Does Your Tendon Protrude Out Of Your Wrist Like That This Is What It Means…


Does-Your-Tendon-Protrude-Out-Of-Your-Wrist-Like-That.-If-It-Does-It-Means-THIS Since the dawn of time, from the beginning of mankind,humans went through a number of processes from adaptation and evolution to natural selection until they got to the form we all know now. Looking back in history we can see that our ancestor looked a lot like us, but still there are many physical and anatomical features which are very different. We have the vestigial remnants throughout our body to prove it.

What are vestigial structures?

Wikipedia describes vestigial structures as “genetically determined structures or attributes that have apparently lost most or all of their ancestral function in a given species, but have been retained during the process of evolution”.  Our bodies have been shaped by Mother Nature to sustain the changes and eliminate the unnecessary things from our body, the parts which aren’t required for survival, while we get to keep the parts we need in order to survive. Some body parts still remain, some of which we don’t even notice, while others, like the wisdom teeth or appendix, can cause us problems which can easily be repaired.

Examples of vestigial structures include the appendix, goose bumps, wisdom teeth, tonsils, male nipples, and the outer ear. Even though we have no need for these parts they are still present because they played an important role in our ancestors’ lives.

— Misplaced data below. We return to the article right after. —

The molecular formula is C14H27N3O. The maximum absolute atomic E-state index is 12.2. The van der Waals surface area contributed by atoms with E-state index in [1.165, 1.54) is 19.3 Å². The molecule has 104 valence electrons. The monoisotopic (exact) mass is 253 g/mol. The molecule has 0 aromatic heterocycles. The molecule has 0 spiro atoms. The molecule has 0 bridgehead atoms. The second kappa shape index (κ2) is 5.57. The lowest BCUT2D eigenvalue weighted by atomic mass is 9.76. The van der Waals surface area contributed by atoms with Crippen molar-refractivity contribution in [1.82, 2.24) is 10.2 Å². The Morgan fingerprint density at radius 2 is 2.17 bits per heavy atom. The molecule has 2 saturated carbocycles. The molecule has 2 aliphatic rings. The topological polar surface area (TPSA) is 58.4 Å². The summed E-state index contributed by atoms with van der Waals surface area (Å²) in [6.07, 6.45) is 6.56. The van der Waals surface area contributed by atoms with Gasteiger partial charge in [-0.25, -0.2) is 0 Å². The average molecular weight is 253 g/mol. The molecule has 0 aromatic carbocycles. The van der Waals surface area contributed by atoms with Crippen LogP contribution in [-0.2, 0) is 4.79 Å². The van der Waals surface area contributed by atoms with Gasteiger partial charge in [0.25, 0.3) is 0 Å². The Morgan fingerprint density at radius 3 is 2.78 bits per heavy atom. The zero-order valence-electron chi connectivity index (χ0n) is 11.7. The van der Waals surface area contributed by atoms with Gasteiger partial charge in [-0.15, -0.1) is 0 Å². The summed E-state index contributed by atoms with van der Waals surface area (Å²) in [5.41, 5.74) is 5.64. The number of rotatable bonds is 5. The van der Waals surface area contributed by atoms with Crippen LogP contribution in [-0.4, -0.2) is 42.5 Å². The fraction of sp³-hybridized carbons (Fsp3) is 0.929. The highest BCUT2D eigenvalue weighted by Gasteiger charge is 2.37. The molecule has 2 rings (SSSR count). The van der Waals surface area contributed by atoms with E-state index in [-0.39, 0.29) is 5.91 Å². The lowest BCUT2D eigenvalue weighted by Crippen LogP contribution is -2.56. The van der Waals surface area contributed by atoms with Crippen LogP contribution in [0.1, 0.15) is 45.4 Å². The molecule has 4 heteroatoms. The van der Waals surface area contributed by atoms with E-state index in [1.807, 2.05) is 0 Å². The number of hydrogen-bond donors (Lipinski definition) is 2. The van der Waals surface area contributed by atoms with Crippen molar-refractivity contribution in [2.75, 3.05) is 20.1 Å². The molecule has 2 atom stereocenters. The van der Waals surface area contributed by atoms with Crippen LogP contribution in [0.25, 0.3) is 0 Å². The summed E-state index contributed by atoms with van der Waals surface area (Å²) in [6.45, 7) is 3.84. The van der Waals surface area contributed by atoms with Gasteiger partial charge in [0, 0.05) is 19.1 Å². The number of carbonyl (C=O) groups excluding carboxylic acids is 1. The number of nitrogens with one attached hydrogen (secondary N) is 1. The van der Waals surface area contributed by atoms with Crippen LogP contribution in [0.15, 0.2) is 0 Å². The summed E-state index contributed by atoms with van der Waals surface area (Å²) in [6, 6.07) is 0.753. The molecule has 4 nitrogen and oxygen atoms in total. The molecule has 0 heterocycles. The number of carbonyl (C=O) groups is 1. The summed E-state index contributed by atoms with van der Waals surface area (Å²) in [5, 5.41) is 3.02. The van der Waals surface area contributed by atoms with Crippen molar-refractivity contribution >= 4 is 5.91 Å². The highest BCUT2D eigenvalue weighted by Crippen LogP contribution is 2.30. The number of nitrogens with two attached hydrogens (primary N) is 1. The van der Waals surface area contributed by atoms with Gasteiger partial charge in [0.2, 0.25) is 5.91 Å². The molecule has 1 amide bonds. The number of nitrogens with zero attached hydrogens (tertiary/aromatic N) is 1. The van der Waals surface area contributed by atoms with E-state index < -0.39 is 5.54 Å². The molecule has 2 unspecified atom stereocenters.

Do you want to see how you may have evolved?

We’ll share an interesting fact about the human body which you probably didn’t know. Lay your arm on a flat surface, with your palm facing up. Touch and press together your pinky finger and thumb and then raise your hand up at the wrist just a little bit, watch the video for better instructions. Do you notice a raised line in the middle of your wrist? If you do it means that you have a vestigial muscle in your forearm called palmris longus and the line bulging out is the tendons connecting the muscle. This muscle can be present on one arm, both or can be missing from both. 10-15% of the population doesn’t have it and you may be among the few. It shouldn’t upset you because this muscle has virtually no function at all. According to studies it doesn’t affect a person’s grip or strength.

If you found this interesting check out the video below to find out some more interesting facts about human evolution!